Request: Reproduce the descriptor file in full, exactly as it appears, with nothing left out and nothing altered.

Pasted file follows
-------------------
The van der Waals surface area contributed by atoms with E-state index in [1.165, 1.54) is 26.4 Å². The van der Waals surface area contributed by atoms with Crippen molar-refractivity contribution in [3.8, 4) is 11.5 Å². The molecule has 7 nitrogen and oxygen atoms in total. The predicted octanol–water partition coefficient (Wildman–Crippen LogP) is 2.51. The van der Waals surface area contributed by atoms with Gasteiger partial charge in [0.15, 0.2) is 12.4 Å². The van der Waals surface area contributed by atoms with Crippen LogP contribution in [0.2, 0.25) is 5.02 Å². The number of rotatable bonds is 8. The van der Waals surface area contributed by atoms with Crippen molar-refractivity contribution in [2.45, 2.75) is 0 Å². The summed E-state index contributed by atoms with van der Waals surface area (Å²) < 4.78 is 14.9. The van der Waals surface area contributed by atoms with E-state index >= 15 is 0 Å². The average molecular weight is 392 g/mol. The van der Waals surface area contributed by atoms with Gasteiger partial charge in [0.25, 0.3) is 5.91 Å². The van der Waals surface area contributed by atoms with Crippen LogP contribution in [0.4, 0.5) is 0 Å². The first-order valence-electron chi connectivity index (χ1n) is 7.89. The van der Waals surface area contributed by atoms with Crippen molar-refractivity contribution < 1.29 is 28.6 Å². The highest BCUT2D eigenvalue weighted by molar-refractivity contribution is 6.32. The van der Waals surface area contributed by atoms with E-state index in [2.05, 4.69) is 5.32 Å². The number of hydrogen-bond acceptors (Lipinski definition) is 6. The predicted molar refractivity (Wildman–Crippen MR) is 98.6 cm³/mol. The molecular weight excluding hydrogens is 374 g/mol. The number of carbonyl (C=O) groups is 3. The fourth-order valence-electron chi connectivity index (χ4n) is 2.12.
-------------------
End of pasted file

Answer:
The van der Waals surface area contributed by atoms with E-state index in [1.165, 1.54) is 26.4 Å². The van der Waals surface area contributed by atoms with Crippen molar-refractivity contribution in [3.8, 4) is 11.5 Å². The molecule has 7 nitrogen and oxygen atoms in total. The predicted octanol–water partition coefficient (Wildman–Crippen LogP) is 2.51. The van der Waals surface area contributed by atoms with Gasteiger partial charge in [0.15, 0.2) is 12.4 Å². The van der Waals surface area contributed by atoms with Crippen LogP contribution in [0.2, 0.25) is 5.02 Å². The number of rotatable bonds is 8. The van der Waals surface area contributed by atoms with Crippen molar-refractivity contribution in [2.45, 2.75) is 0 Å². The summed E-state index contributed by atoms with van der Waals surface area (Å²) < 4.78 is 14.9. The van der Waals surface area contributed by atoms with E-state index >= 15 is 0 Å². The average molecular weight is 392 g/mol. The van der Waals surface area contributed by atoms with Gasteiger partial charge in [0.25, 0.3) is 5.91 Å². The van der Waals surface area contributed by atoms with Crippen LogP contribution in [0.4, 0.5) is 0 Å². The first-order valence-electron chi connectivity index (χ1n) is 7.89. The van der Waals surface area contributed by atoms with Crippen molar-refractivity contribution < 1.29 is 28.6 Å². The highest BCUT2D eigenvalue weighted by molar-refractivity contribution is 6.32. The van der Waals surface area contributed by atoms with E-state index in [2.05, 4.69) is 5.32 Å². The number of hydrogen-bond acceptors (Lipinski definition) is 6. The predicted molar refractivity (Wildman–Crippen MR) is 98.6 cm³/mol. The molecular weight excluding hydrogens is 374 g/mol. The number of carbonyl (C=O) groups is 3. The fourth-order valence-electron chi connectivity index (χ4n) is 2.12.